WHEREAS, the United States remains the most militarized nation in the world, with a military budget greater than the next eight countries combined, an estimated 800 military bases and stations in over 70

 

 

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countries around the world, and arms producers that dominated 57.9% of the share of major global arms sales in 2016 [4]; and

WHEREAS, nearly 15,000 nuclear weapons, most of an order of magnitude more

powerful that the US atomic bombs that destroyed Hiroshima and Nagasaki, over 90% held by the United States and Russia, continue to pose an intolerable threat to humanity; [5] and detonation of even a small fraction of these weapons would disrupt the global climate and agricultural production so severely that the resulting famine could put the lives of more than two billion people at risk; [6] and

WHEREAS, the United States is poised to spend $1.7 trillion dollars over the next three decades to maintain and modernize its nuclear bombs and warheads; the submarines, missiles and bombers to deliver them; and the infrastructure to sustain the nuclear enterprise indefinitely, which many experts believe actually increases the risk of nuclear proliferation, nuclear terrorism, and nuclear war by accident, miscalculation or intent, at a time when nuclear-armed countries are already on the brink of military confrontation; [7] and

WHEREAS, investing in companies producing the nuclear and conventional weapons at the roots of US militarism implicitly supports this misdirection of our tax dollars; and

WHEREAS, many major arms producers depend on the federal government as their primary consumer and are thus dependent upon perpetual warfare, political instability, and the prioritization of militarism over diplomacy; and

WHEREAS, US weapons manufacturers continue to supply repressive regimes around the world, and US-produced weapons are being used in attacks that the international community deems unlawful for their disproportionate and excessive harm to civilians; and

WHEREAS, billions of dollars worth of military-grade equipment has been transferred to local police departments in our communities, resulting in the disproportionate targeting of communities of color and perpetuating a culture of violence, hostility, and fear; [8] and

WHEREAS, the rate of mass shootings in America is the highest anywhere in the

developed world, as civilian gun manufacturers continue to reap enormous profits from unnecessary bloodshed in our streets and homes; [9] and

WHEREAS, the average American taxpayer works 27 days a year to pay Pentagon contractors and pays 23.4 cents of each of their federal income tax dollars toward military spending, at a time when 43 million Americans live in poverty or qualify as low-income; [10] and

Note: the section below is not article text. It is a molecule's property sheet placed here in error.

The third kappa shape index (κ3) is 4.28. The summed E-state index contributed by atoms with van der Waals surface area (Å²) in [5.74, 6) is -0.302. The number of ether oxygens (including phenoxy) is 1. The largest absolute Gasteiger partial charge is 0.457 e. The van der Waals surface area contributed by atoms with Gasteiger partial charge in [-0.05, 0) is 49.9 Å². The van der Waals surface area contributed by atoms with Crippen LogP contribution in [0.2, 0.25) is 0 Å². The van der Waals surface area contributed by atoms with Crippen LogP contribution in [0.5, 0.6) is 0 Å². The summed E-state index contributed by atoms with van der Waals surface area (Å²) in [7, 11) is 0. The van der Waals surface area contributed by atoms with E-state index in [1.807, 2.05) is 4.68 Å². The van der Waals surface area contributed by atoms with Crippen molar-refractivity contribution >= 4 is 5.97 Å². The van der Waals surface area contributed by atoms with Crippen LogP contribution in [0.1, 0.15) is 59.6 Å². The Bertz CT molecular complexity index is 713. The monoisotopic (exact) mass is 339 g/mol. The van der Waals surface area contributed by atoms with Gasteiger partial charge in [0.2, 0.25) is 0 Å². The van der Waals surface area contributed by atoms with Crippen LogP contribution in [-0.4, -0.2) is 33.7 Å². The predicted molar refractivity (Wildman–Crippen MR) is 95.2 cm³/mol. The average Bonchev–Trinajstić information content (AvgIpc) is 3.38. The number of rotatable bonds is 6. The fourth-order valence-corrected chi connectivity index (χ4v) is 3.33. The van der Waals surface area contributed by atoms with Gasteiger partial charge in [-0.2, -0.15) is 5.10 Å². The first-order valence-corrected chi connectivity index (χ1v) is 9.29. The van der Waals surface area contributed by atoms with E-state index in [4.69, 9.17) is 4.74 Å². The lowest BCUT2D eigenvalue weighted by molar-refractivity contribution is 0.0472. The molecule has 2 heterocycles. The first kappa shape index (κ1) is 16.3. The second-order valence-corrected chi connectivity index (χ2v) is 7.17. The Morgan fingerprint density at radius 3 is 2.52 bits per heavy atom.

WHEREAS, the US Conference of Mayors unanimously “calls on the President and Congress to reverse federal spending priorities and to redirect funds currently allocated to nuclear weapons and unwarranted military spending to restore full funding for Community Development Block Grants and the Environmental Protection Agency, to create jobs by rebuilding our nation’s crumbling infrastructure, and to ensure basic human services for all, including education, environmental protection, food assistance, housing and health care; [11] and

WHEREAS, the City’s investment practices must accord with the City’s commitment to equality, peace, and justice;

NOW, THEREFORE, BE IT RESOLVED, that the City Council formally declares its opposition to investing City funds in any entities that are involved in the production or upgrading of weapons and weapons systems, whether conventional or nuclear, and including the manufacture of civilian arms, and decides that it shall be City policy to divest from such entities; and

BE IT FURTHER RESOLVED, that the City Council directs any and all persons acting on behalf of City investment activity to enforce the provisions of this Resolution; and

BE IT FURTHER RESOLVED that this Resolution shall be binding City policy and shall be in full force and effect after adoption by the City Council.

Sources:

1 “Costs of War,” Brown University, Watson Institute of International and Public Affairs,”

2 “US Military Budget: Components, Challenges, Growth,” The Balance,

3 “The Militarized Federal Budget,” National Priorities,

4 “Top 100 Arms-Producing and Military Service Companies, 2016,” Stockholm International Peace Research Institute,

5 “Nuclear Weapons: Who Has What at a Glance,” Arms Control Association,

6 “Nuclear Famine: Two Billion People at Risk?” International Physicians for the Prevention of Nuclear War,

7 “US Nuclear Modernization Program,” Arms Control Association,

8 “War Comes Home,” ACLU,

9 “How US Gun culture compares with the world in 5 charts,” CNN, 10 “Tax Dollar Receipt,” National Priorities Project,

11 “Calling on the Administration and Congress to Step Back From the Brink and Exercise Global Leadership in Preventing Nuclear War,” US Conference of Mayors, June 11, 2018,

Postscript

A parting thought: I’m not a lawyer, but I’m suddenly wondering if the revision of the resolution might technically open the door for Berkeley police to be armed with swords and cannon.

Original Publisher

The Berkeley Daily Planet

Gar Smith is editor emeritus of Earth Island Journal and a former editor of Common Ground magazine. He lives in Berkeley, California, where he serves as director of the nonprofit Academic Publishing Inc.

As co-founder of Environmentalists Against War, he has posted more than 20,000 articles on the impacts of war on nature and human society. At the Journal, Smith promoted the “greening” of the printing industry by introducing soy-based inks, pioneering the use of tree-free paper, and creating a Green Pages Fund that planted thousands of trees around the world—from Haiti to post-war Vietnam.